The show, however, had the bad luck to be recorded by RCA, which was not focusing much attention on musicals at that point. If it had been recorded by Columbia, where Goddard Lieberson was a strong advocate for recording musicals, it probably would have gotten better treatment. But RCA was focused on classical music, and in fact in mid-March 1954 had begun experimenting with stereo. During the next few months, RCA recorded among other things Toscanini’s final two concerts with the NBC Symphony Orchestra, concerts by Reiner with the Chicago Symphony and by Munch with the Boston Symphony, and a studio performance of the Franck Symphony by Cantelli with the NBC Symphony Orchestra.

Dave suspects, then, that RCA’s best sound engineers would have been working on the experimental stereo recordings during that period, and that RCA would have assigned a second-rank recording team to The Golden Apple.

More ASMF at Davies

Dave and I went back to Davies last night for the second of two concerts with Jeremy Denk and the Academy of St. Martin in the Fields. All in all, I felt it was a more consistently enjoyable concert than the night before, though nothing in it pleased me quite as much as the Suk Serenade had. The program featured another two keyboard concertos by J.S. Bach, this time flanked by two works for strings by Stravinsky. Stravinsky’s Concerto in D for String Orchestra opened the first half, followed by Bach’s Keyboard Concerto No. 1. The second half began with Bach’s relatively brief Keyboard Concerto No. 5, followed by Stravinsky’s ballet Apollon Musagète. The keyboard concertos were a lot of fun; the problems of balance between piano and orchestra from the night before were gone, and Mr. Denk and the string players all seemed to be listening to each other and playing off each other in a way they hadn’t the night before. The Stravinsky works are not among my favorite ones, but both got bright, rich performances. Good stuff.

The Academy of St. Martin Playing Suk, Bach, and Dvořák at Davies

Last night Dave and I heard Jeremy Denk and the Academy of St. Martin in the Fields playing Josef Suk’s Serenade for Strings, two J.S. Bach keyboard concertos, and Antonín Dvořák’s Serenade for Strings.

The best came first: Suk’s Serenade was just drop-dead stunning, beautifully nuanced, lovely rich tone from all the string sections, played with all kinds of care and attention to detail.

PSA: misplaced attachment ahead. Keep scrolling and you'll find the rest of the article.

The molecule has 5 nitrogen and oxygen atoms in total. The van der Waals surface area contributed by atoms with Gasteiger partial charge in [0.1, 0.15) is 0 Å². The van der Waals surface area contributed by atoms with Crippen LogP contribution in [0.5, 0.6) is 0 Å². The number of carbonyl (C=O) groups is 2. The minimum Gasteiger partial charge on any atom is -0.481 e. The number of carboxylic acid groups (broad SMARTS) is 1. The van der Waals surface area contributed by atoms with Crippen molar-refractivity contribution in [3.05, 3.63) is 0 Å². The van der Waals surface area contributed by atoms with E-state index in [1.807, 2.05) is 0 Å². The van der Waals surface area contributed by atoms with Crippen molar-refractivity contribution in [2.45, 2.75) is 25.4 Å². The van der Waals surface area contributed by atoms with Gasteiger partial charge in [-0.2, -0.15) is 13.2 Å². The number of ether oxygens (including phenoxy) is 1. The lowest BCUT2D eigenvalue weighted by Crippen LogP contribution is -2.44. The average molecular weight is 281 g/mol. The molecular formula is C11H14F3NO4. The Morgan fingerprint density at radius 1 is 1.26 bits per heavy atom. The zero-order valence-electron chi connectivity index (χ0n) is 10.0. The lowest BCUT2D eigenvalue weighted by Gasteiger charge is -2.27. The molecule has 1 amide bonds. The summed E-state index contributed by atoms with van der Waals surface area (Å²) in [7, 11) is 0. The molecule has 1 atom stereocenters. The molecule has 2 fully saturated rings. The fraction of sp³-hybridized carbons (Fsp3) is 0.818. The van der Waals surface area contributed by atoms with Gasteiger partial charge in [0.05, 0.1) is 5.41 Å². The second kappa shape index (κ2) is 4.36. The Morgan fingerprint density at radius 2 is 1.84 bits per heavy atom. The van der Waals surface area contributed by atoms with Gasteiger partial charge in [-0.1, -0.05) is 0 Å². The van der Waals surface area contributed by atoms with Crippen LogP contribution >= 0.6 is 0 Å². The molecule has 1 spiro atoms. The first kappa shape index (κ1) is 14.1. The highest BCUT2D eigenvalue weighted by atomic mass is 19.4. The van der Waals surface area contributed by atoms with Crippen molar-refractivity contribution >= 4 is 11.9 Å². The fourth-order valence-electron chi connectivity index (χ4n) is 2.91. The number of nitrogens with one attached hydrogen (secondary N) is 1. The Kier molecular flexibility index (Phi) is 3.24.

Bach’s Keyboard Concerto no. 2 was a lot less wonderful. The orchestra sounded great, and Mr. Denk sounded great when he was playing alone, but whenever they were playing together, things got muddy. Mr. Denk played with a lot of rhythmic freedom in contrast to the orchestra, which played in strict tempo; this might give a appealingly jazzy, improvisational feel to the music if it were played on a harpsichord and/or played in a smaller, less reverberant hall, but on a grand piano in the huge space that is Davies Hall, it more often just sounded blurred. Dave hypothesized that perhaps they hadn’t been able to rehearse much in the hall beforehand because of the chamber music concert that afternoon, so hadn’t had a chance to adjust to the acoustics of the hall.

After intermission, the Keyboard Concerto no. 4 was much better. Mr. Denk played with a bit less rubato, and the orchestra dropped down to a whisper of a pianissimo whenever the piano was playing over them, and the result was much clearer. Still not the dry sound of Bach that I’m used to, and it lacked a sense of conversation going on between the soloist and orchestra that I tend to expect in Bach, but it was enjoyable enough.

With Dvořák’s Serenade for Strings, though, we were back to wonderfulness again, with all the same beauty and care that had made the Suk so glorious. I do hope they get around to recording these pieces, if they haven’t already — particularly the Suk, as it’s not done very often.

As an encore, the Academy performed a lively piece that sounded like it must be by Percy Grainger, but we’re not sure what it was.

Later: Dave finally figured out what the encore was: the last movement of Holst’s St. Paul’s Suite.